How can one select an ideal ‘Guru’ for getting formal training for swimming?
It’s hard for young individuals to select an ideal guru as they might lake the ability to narrow on an accomplished individual and don’t know much about the sport. It’s practical to look upon a person whom we have to compete with or defeat, as our motivation. Try to perform like him/her and make a goal to reach their level of achievement or beyond.
What according to you can be a scope for improvement in training for swimming in India?
Yes of course, there is huge scope of improvement. From my state itself there are many good swimmers. In Gujarat, the top three places in state gets monetary benefit and that is a motivating factor. We have a huge population, but people stop pursuing their dreams due to academic responsibilities, infrastructure or financial restraints. We need foresight to help them get trained, go abroad and compete. We have good training facilities, but they are not utilized to the fullest. The usage is not consistent. It is the parents and coach responsibility to identify the talent and impart training.
What do you suggest for better accessibility of swimming in remote parts of India?
The strategy which I have already pitched to the Indian government is that we need local champions to pitch in. Assign them as talent scots to identify potential athletes from villages & local towns and bring them forward to our government & Sports Authorities of India. They can be gradually trained for competitions at national & international level. In this way, many new upcoming sportspersons can be bought in limelight and thus they get a chance to make our country proud.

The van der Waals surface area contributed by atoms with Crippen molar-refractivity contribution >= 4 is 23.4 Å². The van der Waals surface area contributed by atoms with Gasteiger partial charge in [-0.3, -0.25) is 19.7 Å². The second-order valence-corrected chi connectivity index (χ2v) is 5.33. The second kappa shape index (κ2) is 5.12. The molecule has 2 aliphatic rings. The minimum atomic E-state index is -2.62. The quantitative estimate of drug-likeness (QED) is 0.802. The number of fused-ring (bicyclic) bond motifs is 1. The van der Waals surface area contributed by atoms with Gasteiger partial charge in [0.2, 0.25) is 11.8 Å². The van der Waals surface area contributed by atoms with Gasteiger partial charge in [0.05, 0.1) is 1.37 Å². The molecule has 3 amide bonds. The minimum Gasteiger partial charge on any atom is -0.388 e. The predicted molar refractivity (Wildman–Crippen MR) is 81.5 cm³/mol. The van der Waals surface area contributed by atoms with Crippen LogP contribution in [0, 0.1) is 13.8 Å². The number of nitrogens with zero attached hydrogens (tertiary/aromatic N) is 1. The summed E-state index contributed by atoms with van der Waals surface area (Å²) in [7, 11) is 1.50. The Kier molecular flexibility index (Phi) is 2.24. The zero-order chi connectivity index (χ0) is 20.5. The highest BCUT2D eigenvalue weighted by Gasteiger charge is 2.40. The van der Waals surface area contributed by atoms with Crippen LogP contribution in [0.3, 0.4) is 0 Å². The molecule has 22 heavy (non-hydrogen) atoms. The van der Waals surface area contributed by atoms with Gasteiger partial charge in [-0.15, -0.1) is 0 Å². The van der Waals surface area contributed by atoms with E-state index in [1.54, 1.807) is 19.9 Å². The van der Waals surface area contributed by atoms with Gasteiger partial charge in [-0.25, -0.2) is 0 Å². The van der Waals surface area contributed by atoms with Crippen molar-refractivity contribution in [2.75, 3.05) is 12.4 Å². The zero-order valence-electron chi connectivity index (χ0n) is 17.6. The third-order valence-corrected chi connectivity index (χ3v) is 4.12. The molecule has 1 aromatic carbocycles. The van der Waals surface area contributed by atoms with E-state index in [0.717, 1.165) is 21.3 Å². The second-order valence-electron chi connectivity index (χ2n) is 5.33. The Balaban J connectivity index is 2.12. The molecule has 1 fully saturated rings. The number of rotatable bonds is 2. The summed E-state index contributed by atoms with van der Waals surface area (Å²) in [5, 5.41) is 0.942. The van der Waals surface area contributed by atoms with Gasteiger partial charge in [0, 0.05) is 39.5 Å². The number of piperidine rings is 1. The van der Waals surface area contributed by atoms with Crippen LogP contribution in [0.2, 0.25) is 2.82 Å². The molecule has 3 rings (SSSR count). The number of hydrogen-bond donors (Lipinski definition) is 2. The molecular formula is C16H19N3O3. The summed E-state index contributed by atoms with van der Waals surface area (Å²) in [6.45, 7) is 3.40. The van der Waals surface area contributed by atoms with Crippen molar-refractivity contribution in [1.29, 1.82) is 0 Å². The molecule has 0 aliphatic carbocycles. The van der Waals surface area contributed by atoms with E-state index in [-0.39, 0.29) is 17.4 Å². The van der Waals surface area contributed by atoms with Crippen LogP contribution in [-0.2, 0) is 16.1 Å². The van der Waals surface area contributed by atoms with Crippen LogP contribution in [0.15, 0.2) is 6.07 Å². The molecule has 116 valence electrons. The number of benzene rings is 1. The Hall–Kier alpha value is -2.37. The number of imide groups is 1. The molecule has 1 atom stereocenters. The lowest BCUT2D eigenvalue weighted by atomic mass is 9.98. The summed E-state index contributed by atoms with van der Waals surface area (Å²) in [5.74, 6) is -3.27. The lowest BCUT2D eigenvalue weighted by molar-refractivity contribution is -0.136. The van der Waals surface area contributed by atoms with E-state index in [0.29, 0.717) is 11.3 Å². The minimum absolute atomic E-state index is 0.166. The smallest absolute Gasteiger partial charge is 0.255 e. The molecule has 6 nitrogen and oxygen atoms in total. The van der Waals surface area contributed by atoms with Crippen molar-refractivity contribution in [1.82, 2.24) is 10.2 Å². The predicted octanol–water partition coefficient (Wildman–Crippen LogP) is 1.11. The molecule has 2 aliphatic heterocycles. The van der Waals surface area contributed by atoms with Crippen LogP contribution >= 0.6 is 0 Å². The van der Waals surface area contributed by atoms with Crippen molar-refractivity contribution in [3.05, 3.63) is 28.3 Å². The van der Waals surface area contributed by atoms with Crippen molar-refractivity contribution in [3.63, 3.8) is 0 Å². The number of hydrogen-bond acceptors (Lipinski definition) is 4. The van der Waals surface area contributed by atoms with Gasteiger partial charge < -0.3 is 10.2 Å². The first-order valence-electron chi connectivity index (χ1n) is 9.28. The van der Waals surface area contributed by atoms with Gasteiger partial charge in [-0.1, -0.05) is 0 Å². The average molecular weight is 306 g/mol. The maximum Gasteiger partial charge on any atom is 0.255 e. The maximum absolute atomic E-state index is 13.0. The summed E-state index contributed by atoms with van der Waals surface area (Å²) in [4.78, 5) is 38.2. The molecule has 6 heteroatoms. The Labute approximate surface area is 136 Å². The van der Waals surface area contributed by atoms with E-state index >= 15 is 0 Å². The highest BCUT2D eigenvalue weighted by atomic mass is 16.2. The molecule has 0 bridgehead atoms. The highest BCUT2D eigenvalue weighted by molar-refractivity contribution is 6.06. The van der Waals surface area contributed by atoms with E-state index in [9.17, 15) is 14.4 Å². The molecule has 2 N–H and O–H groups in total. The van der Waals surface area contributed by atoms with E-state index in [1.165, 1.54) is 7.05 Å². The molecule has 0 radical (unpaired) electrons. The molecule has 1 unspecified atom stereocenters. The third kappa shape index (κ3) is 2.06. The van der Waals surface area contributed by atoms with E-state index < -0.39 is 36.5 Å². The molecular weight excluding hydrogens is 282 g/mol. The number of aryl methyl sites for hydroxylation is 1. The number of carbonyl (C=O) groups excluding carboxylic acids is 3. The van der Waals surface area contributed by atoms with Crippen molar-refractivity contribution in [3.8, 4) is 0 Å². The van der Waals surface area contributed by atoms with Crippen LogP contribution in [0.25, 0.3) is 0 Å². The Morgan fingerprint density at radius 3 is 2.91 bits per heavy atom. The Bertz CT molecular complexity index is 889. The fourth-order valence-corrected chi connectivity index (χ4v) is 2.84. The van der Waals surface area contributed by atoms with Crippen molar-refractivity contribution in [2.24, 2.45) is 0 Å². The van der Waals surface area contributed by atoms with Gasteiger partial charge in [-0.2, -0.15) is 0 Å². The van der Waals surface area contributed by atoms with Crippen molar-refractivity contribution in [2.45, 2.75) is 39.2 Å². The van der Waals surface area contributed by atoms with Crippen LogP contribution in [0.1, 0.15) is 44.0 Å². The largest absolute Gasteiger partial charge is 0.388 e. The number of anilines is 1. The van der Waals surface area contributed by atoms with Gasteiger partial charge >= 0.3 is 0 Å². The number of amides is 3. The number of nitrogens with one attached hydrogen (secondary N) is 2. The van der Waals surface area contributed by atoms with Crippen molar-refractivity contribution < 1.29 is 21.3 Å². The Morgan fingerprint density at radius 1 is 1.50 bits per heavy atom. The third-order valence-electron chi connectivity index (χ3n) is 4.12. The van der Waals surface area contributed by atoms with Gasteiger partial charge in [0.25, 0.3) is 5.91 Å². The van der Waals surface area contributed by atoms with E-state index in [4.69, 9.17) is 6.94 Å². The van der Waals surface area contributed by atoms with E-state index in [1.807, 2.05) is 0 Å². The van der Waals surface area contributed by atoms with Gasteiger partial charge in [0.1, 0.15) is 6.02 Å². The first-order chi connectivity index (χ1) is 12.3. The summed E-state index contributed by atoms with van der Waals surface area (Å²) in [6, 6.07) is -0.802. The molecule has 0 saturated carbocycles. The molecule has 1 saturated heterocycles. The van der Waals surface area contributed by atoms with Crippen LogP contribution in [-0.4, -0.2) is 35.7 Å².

In your opinion, what are the basic key traits apart from formal training that make “imd1”?
Teamwork is very important. Though swimming sounds like an individual sport but it needs various supporters. Like in my case I had my parents, coaches’ nutritionist and other personnel who stood by me through thick & thin. Since it’s a team effort, one must trust in each other. Your squad believes in your caliber and you believe in them. One has to be patient enough. People need quick results. But they don’t apprehend that success is a collaboration of mindset and belief in your goals.
Your piece of advice to parents and new generation especially when some people are skeptical about career in extra curriculum.
Parents are the biggest factor and guide in determining what their child will become when they grow up. They provide the right direction and course of action. We trust them and completely look up to them. But parents should also not coax the child to take up a specific course. Guide the kids but let them pursue vocation of their choice. They might want their children to become scientist, doctor or an engineer but if the kid is good in singing, he might not be academically inclined as his mind will be inclined towards music. Parents need to have a correct foresight and help children achieve goals by setting up small landmarks. But when kids grow-up, allow them to set their own milestones.
One thing which you feel you want to change from the past while you walk down memory lane…
I don’t want to change anything. I have been happy and contented the way life has progressed. All the hurdles & losses have built the resilient individual I am today.